Mr. Sebring: “Not nearly enough courses are geared toward doctors and technicians attending together. Tomorrowís technology is already here. As CAD/CAM and other forms of digital scanning/imaging change the way we communicate information and produce restorations, courses taken together involving these types of technologies will be critical to our success as an interdisciplinary team.”
Mr. MacTavish: “We are doing better, but with all that is new lately we need more.”
During the last 12 years of my career I have spent a lot of time side-by-side with many dental technicians across North America, either as a doctor-technician liaison or while lecturing or facilitating workshops. I can fully relate to the thoughts of my colleagues who gave their responses for this article. I know many more of us would probably like to add further thoughts to this discussion. I hope that publications such as this will stimulate productive dialogue in each of our respective professions, and, more importantly, between our disciplines. It seems that we have more work to do to address each otherís needs. Despite that we produce a lot of very good dentistry, if you spent any significant time in a dental laboratory you would probably agree that preps, impressions, detailed prescriptions, and the other issues mentioned above (and more) need improvement.
As an industry we have, in fact, begun to make some significant progress related to developing better doctor-technician relationships. However, we have some extraordinary challenges facing our professions in the immediate future. Here are only a few:
1) We will have an everincreasing share of lab work that will be done more inexpensively by offshore workers, and rapidly changing technology with an emphasis to move away from restorations created with human hands not only to improve results, but in fact to compete with foreign workers.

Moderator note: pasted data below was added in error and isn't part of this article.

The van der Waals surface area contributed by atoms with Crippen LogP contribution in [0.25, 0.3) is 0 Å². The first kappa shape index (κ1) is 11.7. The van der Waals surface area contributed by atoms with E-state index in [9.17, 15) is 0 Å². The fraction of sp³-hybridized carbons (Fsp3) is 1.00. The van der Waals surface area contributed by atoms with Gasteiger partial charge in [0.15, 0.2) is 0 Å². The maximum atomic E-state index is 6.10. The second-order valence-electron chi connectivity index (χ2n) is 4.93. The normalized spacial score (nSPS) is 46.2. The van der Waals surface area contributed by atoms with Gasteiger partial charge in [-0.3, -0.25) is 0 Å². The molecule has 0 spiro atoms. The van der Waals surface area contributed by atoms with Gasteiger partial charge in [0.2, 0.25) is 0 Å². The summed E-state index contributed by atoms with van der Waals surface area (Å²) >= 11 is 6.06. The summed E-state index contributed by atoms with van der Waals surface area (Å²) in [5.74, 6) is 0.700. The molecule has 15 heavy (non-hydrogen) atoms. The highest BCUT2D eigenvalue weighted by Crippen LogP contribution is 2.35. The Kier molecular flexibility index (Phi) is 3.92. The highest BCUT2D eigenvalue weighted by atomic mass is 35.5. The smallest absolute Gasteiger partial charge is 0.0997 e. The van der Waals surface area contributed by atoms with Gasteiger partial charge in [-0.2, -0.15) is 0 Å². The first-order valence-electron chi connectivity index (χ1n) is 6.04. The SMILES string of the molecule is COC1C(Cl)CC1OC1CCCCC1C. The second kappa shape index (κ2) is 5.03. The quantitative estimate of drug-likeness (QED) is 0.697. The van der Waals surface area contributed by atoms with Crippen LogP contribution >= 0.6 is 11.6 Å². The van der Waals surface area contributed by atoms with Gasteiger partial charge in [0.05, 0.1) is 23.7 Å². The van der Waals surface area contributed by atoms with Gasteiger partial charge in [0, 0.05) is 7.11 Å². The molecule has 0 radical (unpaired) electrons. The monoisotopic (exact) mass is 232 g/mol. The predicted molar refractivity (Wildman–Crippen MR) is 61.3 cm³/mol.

2) A newer generation of dental school graduates that have had little or no exposure to dental laboratory procedures or the value of good relationships with dental technicians.
3) CE that is online, in journals, or on VCR tapes or DVDs, etc, that can indirectly serve to dehumanize further what would otherwise promote the interpersonal relationships that can develop when we have fellowship with one another in and around live courses such as those at dental association meetings.
To continue to find, develop, and retain motivated and talented dental technicians that will serve us conveniently in our own country, we must come together like we have never done before. The best way to stimulate this process is to visit your dental laboratory and begin the process of building a great doctor-technician team. Maybe you will even consider attending some meaningful CE together-the kind of education that begins to address the concerns that were voiced in this article.
The author extends his appreciation and thanks to the following professionals for their willingness to participate in this project: Robert Wisler, CDT, owner of Alpha Dental Studio; Robert Marbach, CDT, owner of Authentic Dental Laboratory; John Sebring, president of Ito and Koby Dental Studios; Robert Mac-Tavish, CDT, owner of MAC Dental Laboratory; and Bennett Napier, co-executive director of NADL, which is the official voice and national support organization for laboratory owners, dental technicians, and Certified Dental Technicians (CDT). The author also commends Dr. Phillip Bonner, editor-in-chief of Dentistry Today, for allowing the recent development of a regular Laboratory section in what had always been essentially a publication for doctors.
Dr. Adams, a University of Michigan graduate, is an assistant clinical professor in the Dental Residency Program at the University of Toledo College of Medicine. He lectures and presents hands-on workshops emphasizing prep design and other related doctor-technician topics internationally for dental organizations and laboratories. In addition to his years in private practice, Dr. Adams has had the opportunity to serve as a doctor-technician liaison for many dental laboratories throughout North America for more than 12 years. He is listed in Dentistry Today’s Leaders in Continuing Education (2004 to 2007) and serves as a contributing editor for Dentistry Today. Dr. Adams is a member of the ADA, AGD, AACD, and NADL. He can be reached at (231) 642-7785 or by visiting adamsdentalseminars.com.